As protests continue around the US in response to the murder of George Floyd, there is much that needs to be noted. The fashion industry and subsequent non-black influencers and models have been fairly quiet. In a recent post by Diet Prada, they note that “brands of their scale have typically remained apolitical in their communications as the goal of maximizing profits by not alienating customers.” But when a brand or persons actively uses the black culture and black aesthetic for their own pleasure and financial gain on a global level, the question remains as to why they have been silent.
Influencer Jackie Aina stated on her Instagram stories: “So just as much as y’all love hanging out with Ty Dolla $ign, Saweetie, and Blac Chyna, can y’all actually say something when black people are being brutally murdered by cops. Donate to the families affected by this stuff. Revolve, Pretty Little Thing, Fashion Nova. The memes you guys are posting on your pages are just not gonna cut it. Do more. Don’t just be present when it’s time to be lit, on the ‘gram.” The calling out didn’t stop there. Fashion model Makayla London called out Fashion Nova under a sponsored stating: “Dear @fashionnova, as a brand I signed a long term contract with, advertise and co-sign online, why are you silent during this tragic time in our country? Where is your voice for us when you benefit largely off black influencers?”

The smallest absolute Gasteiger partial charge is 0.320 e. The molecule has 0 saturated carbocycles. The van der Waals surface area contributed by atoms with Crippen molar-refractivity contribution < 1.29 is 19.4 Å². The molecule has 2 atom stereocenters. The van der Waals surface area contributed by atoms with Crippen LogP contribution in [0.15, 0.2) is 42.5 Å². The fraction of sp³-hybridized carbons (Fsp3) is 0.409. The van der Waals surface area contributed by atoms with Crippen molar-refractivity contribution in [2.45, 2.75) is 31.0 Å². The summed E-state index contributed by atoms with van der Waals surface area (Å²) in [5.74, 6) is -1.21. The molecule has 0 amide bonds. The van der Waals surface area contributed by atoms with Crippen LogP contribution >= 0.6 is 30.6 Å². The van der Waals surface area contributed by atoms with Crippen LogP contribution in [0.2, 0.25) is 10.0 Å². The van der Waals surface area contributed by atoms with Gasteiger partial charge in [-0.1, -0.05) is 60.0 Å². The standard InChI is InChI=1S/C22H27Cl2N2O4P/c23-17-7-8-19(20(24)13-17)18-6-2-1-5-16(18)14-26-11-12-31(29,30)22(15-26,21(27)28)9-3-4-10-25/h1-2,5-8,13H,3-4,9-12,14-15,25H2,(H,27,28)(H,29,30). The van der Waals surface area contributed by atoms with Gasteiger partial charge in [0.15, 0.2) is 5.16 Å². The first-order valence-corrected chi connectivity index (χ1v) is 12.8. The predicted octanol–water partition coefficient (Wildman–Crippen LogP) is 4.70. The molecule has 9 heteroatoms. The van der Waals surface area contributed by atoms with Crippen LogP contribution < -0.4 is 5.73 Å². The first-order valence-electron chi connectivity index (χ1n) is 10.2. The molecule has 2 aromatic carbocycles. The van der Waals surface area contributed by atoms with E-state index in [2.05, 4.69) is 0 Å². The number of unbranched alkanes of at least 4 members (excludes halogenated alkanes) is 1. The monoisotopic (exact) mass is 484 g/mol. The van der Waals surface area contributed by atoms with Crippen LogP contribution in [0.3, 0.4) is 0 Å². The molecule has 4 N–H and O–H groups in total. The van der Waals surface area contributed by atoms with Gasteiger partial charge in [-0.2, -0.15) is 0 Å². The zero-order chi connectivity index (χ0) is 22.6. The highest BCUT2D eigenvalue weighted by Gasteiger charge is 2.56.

Reposts are a common tactic but often times can seem very generic and tone-deaf. The latest IG story craze has been a text chain that says to “Tag 10 accounts you know that won’t break the chain, #BlackLivesMatter.” It often feels like performative activism or a trend. Fighting for black lives shouldn’t be a trend but a call to action. We have seen many influencers, including Kylie Jenner, participate in this chain. Brands like Fashion Nova, Pretty Little Thing, Public Desire, and Revolve have all shown their version of solidarity through a very generic post that felt like it was put out for all to see because they were challenged to. Again, the question remains.